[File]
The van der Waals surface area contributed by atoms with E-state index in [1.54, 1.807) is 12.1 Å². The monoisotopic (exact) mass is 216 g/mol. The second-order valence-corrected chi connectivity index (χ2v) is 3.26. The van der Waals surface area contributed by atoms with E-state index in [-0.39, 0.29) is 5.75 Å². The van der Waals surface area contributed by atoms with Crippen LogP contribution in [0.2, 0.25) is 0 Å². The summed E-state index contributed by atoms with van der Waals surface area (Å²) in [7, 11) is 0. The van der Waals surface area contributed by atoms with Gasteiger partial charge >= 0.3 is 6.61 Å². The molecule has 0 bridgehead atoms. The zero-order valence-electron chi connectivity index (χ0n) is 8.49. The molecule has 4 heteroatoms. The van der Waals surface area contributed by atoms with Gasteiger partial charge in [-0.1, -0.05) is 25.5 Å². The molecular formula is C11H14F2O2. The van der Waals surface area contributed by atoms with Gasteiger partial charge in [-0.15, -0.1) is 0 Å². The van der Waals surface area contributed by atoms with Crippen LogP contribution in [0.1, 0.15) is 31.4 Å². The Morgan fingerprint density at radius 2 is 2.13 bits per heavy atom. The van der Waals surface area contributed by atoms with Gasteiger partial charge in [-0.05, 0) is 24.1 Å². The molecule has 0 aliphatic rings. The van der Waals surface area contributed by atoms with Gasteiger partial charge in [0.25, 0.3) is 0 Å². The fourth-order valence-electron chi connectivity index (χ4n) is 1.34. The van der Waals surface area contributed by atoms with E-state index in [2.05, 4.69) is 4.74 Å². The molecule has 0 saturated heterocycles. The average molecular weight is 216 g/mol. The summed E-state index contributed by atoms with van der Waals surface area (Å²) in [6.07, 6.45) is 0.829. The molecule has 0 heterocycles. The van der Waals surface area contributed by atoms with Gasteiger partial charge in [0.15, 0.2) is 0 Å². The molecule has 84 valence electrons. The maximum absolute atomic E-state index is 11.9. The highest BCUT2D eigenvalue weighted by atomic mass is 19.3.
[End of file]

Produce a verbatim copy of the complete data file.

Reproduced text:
The van der Waals surface area contributed by atoms with E-state index in [1.54, 1.807) is 12.1 Å². The monoisotopic (exact) mass is 216 g/mol. The second-order valence-corrected chi connectivity index (χ2v) is 3.26. The van der Waals surface area contributed by atoms with E-state index in [-0.39, 0.29) is 5.75 Å². The van der Waals surface area contributed by atoms with Crippen LogP contribution in [0.2, 0.25) is 0 Å². The summed E-state index contributed by atoms with van der Waals surface area (Å²) in [7, 11) is 0. The van der Waals surface area contributed by atoms with Gasteiger partial charge >= 0.3 is 6.61 Å². The molecule has 0 bridgehead atoms. The zero-order valence-electron chi connectivity index (χ0n) is 8.49. The molecule has 4 heteroatoms. The van der Waals surface area contributed by atoms with Gasteiger partial charge in [-0.1, -0.05) is 25.5 Å². The molecular formula is C11H14F2O2. The van der Waals surface area contributed by atoms with Gasteiger partial charge in [-0.15, -0.1) is 0 Å². The van der Waals surface area contributed by atoms with Crippen LogP contribution in [0.1, 0.15) is 31.4 Å². The Morgan fingerprint density at radius 2 is 2.13 bits per heavy atom. The van der Waals surface area contributed by atoms with Gasteiger partial charge in [-0.05, 0) is 24.1 Å². The molecule has 0 aliphatic rings. The van der Waals surface area contributed by atoms with Gasteiger partial charge in [0.25, 0.3) is 0 Å². The fourth-order valence-electron chi connectivity index (χ4n) is 1.34. The van der Waals surface area contributed by atoms with E-state index in [2.05, 4.69) is 4.74 Å². The molecule has 0 saturated heterocycles. The average molecular weight is 216 g/mol. The summed E-state index contributed by atoms with van der Waals surface area (Å²) in [6.07, 6.45) is 0.829. The molecule has 0 heterocycles. The van der Waals surface area contributed by atoms with Gasteiger partial charge in [0.15, 0.2) is 0 Å². The molecule has 84 valence electrons. The maximum absolute atomic E-state index is 11.9. The highest BCUT2D eigenvalue weighted by atomic mass is 19.3.